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Lesson Plan 1

Fractions: Subtraction

Mathematics, 60 minutes

Materials needed:

Technology

Candy Bars

Pencil Pen

Smart board

Software

Preparation:

Get all the materials ready ahead of time.

Have the Technology available and ready.

Have candy bars ready.

Prepare the opening problem on the SMART board.

Grade Level: 5

Standards:

Common Core- Standards for Mathematical Practices #1

Mathematical Practices

1. Make sense of problems and persevere in solving them.

Number & OperationsFractions

5.NF

Use equivalent fractions as a strategy to add and subtract fractions.

2. Solve word problems involving addition and subtraction of fractions referring to the

same whole, including cases of unlike denominators, e.g., by using visual fraction models

or equations to represent the problem. Use benchmark fractions and number sense of

fractions to estimate mentally and assess the reasonableness of answers. For example,

recognize an incorrect result 2/5 + 1/2 = 3/7, by observing that 3/7 < 1/2.

Art Standard:

2. Students will know and use a variety of visual arts materials, techniques, and

processes. Students will know about resources and opportunities for participation in

visual arts in the community (exhibitions, libraries, museums, galleries) and use

appropriate materials (art reproductions, slides, print materials, electronic media).

Students will be aware of vocational options available in the visual arts.

Students:

intended meaning in their art works, and exhibit

competence in at least two mediums (a)

visual ideas and demonstrate a variety of approaches to

artistic creation (b)

Cognitive development is supported because the children learn to break down a real life

problem, and subtract fractions to come to an answer.

Linguistic development is supported because children must explain their thinking about

subtracting fractions to the teacher and to one another.

Social development is supported because children must work together and must ensure

that their classmates understand their ideas about subtracting fractions.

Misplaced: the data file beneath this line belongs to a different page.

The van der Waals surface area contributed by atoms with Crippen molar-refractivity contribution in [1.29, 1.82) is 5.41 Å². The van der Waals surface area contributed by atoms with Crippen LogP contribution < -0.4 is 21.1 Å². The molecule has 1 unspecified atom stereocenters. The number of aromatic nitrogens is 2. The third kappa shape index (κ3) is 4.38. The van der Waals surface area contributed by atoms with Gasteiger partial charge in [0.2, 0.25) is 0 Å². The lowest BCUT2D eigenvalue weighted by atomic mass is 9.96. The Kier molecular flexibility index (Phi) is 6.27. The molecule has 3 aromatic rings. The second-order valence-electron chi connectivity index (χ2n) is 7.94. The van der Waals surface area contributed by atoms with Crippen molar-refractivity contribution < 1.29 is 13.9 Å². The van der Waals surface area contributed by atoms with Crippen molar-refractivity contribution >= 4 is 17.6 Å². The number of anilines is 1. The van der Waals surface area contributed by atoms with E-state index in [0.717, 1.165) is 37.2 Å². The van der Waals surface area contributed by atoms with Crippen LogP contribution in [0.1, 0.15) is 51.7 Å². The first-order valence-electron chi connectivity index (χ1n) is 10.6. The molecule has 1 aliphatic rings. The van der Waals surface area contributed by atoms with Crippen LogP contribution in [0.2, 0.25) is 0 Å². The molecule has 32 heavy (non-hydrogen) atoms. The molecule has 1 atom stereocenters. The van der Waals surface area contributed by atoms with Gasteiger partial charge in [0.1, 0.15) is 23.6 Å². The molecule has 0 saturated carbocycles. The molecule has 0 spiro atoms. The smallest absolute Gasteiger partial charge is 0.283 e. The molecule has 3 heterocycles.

Blooms Taxonomy:

Comprehension is shown when the student explains or describes their way of solving the

solution to the subtraction problem.

Application is shown through the students process of solving the word problems and

creating their own solution for the presentation.

Knowledge is shown when the student draws the picture way of solving the problem,

drawing from real life experiences.

Enduring Understanding:

Fractions are a part of everyday life, and the mathematical process of subtracting

fractions can be seen in real life situations.

Essential Questions:

How do we subtract fractions in our everyday lives? (Wiggins & McTighe, 2005)

Prior Knowledge:

Students will already know how to simply fractions.

They will understand what fractions represent in a geometric sense.

Objectives:

Students will be able to explain how we subtract fractions in real life events, through a

word problem.

Students will be able to solve a math word problem that involves subtracting fractions

with unlike denominators.

Students will be able to show or prove through picture and written description how to

subtract fractions to solve a real life scenario.

Body of lesson:

Anticipatory set:

Students will be given chocolate bars on their desk. To help them see and visualize the

problem they will be able to use the chocolate bars to show their understanding of the

world problem. But to receive a chocolate bar, each student must tell me one fact they

have learned from last class about fractions. The chocolate is used to spark interest,

connect to the word problem and motivate children to want to learn and solve the

problem.

Kelsey has 3/5 of a chocolate bar. Kelsey wants to give some of her chocolate bar to

Janelle. What fraction of her chocolate bar should Kelsey give Janelle so that Kelsey will

be left with of the original chocolate bar?

a. Draw pictures to help you solve this problem. Explain why your answer is correct.

b. In solving this problem, how do 3/5 and appear in different forms?